10 minute read
Last summer, we went on our first big trip with our 2-year-old. She is strong-willed, independent, and only wants to do things because she wants to, not because someone asked her. She makes her own rules in life; it’s a trait I support and admire about her. All these qualities can be great when used for good. They can also be quite frustrating when your toddler is using all their powers to work against everything you need to happen at that moment.
Before we went, it seemed daunting to travel with a toddler. I was nervous we’d be that family; the one preventing everyone else from having a relaxing plane ride, the one making all the commotion in lines, the one who spends hours in the car losing our minds with a screaming kid. Well, all those things did happen at certain points, and guess what? Most people around us didn’t even care or we were met with empathy. Everyone survived. We made beautiful family memories and I’d do it all over again.
In preparation, I did a lot of research for tips from seasoned parent travelers, and I collected all the advice I could get. Some parts of the trip were pure chaos and it was worth it to see my daughter bask in new experiences. When I think back on the trip, I chuckle about the things I needlessly over-prepared for and I give myself compassion over the things that were complete oversights (hey, hindsight is 20/20 and we always learn something new for next time!).
So, I’m sharing a handful of my main takeaways that may help you too as you’re preparing for travel. Just remember, no tips are ever one-size-fits-all. Take what you need and tailor it to fit your kids. After all, you know them best!
- You’ll need more outfit changes than you think. For you, for the kids, for anyone in your proximity. Just kidding on the last one but do have a couple of easily accessible outfit changes within reach.
- Bring just a couple of favorite comfort items from home like a favorite blanket or stuffed animal. The more you bring, the easier things become to lose. If kids are old enough, invite them to pick who they want to join them on the trip! Being an integral part of the packing process can really help kids feel included, independent, and effective.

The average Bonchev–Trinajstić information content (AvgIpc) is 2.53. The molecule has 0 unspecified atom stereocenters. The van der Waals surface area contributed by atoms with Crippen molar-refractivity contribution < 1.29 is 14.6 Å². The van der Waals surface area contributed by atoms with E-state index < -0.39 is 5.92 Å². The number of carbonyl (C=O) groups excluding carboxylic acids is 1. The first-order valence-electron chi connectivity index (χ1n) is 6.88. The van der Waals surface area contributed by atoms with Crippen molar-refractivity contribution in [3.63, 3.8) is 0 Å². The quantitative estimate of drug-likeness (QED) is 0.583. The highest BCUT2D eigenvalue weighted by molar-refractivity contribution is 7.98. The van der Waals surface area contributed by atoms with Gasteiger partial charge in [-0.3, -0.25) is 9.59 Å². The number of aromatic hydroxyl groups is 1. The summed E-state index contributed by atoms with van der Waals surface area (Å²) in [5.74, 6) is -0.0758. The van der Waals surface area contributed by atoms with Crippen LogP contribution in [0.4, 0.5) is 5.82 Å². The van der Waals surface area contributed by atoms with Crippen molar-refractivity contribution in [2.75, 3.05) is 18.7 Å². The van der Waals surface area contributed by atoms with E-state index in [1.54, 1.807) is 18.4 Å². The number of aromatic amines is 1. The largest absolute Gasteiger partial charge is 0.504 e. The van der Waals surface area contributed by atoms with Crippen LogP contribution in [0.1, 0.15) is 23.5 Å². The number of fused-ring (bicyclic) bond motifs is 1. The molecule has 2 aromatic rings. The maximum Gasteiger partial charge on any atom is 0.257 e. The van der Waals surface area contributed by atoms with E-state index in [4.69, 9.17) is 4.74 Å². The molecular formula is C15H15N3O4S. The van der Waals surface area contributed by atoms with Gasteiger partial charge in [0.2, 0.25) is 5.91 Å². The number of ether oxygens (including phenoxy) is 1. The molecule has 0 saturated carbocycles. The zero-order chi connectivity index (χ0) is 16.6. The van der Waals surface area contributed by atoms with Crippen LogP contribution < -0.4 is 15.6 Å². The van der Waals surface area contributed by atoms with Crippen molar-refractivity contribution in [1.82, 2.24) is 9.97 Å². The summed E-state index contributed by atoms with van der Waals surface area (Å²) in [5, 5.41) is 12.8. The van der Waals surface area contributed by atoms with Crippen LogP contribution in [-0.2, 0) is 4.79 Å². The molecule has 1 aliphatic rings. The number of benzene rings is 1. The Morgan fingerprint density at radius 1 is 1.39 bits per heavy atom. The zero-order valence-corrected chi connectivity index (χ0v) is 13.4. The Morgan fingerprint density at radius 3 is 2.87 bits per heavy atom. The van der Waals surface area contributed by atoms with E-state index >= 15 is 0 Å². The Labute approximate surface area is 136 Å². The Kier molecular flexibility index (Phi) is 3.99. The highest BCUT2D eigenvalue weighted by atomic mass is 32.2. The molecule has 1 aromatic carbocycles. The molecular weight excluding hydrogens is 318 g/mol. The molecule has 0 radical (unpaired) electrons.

- Favorite, non-perishable snacks and just a few light, easy-for-travel activities like mess-free ink/coloring pads and stickers. Pro tip: puffy stickers are the easiest to remove from anything later. Aim for activities that don’t have too many pieces.
- Screens. Listen, there are just times in life when a screen is the most effective activity for whatever reason that may be. I’ve been there, I’m not judging, and I don’t care if anyone else is.
- Last, and perhaps most importantly: manage expectations and adjust schedules as needed. Variables like hunger, jet lag, and adjustment to new environments affect us all. Kids may express it differently, like being clingier, but you can absolutely relate to how they feel (especially when everyone’s feeling crankier). Remember that they’re little and they’re just letting you know they have an unmet need. Try to teach them a signal when they need you like squeezing your hand. This can be a great reminder to parents that their little ones need you. They’re not trying to make your life more difficult; they just haven’t been here all that long and they need your help sorting it out.
Overall, don’t worry about other people so much, and do what’s right for you and your family. If others have kids, they’ll get it. They’ve been there too. If they don’t or they forgot what it was like when theirs were little – oh well. You’re not responsible for everyone else anyway.
So, let go of some of those hang-ups and expectations – especially if you keep in mind that parents’ energy always rubs off on kids and they will absorb your same stress. Above all, don’t forget to enjoy and make memories! The positive moments while traveling with your toddler will outweigh the hard moments and (after a little recovery time) you just may want to do it all over again soon.
Dr. Ellen Kolomeyer is a clinical psychologist based in Plantation, FL, and provides traditional one-on-one therapy, personalized programs, and strategy sessions, aligned with enhancing child-to-parent relationships and child behavior support.
Call 305.619.3264 or message Unpolished Parenthood today.
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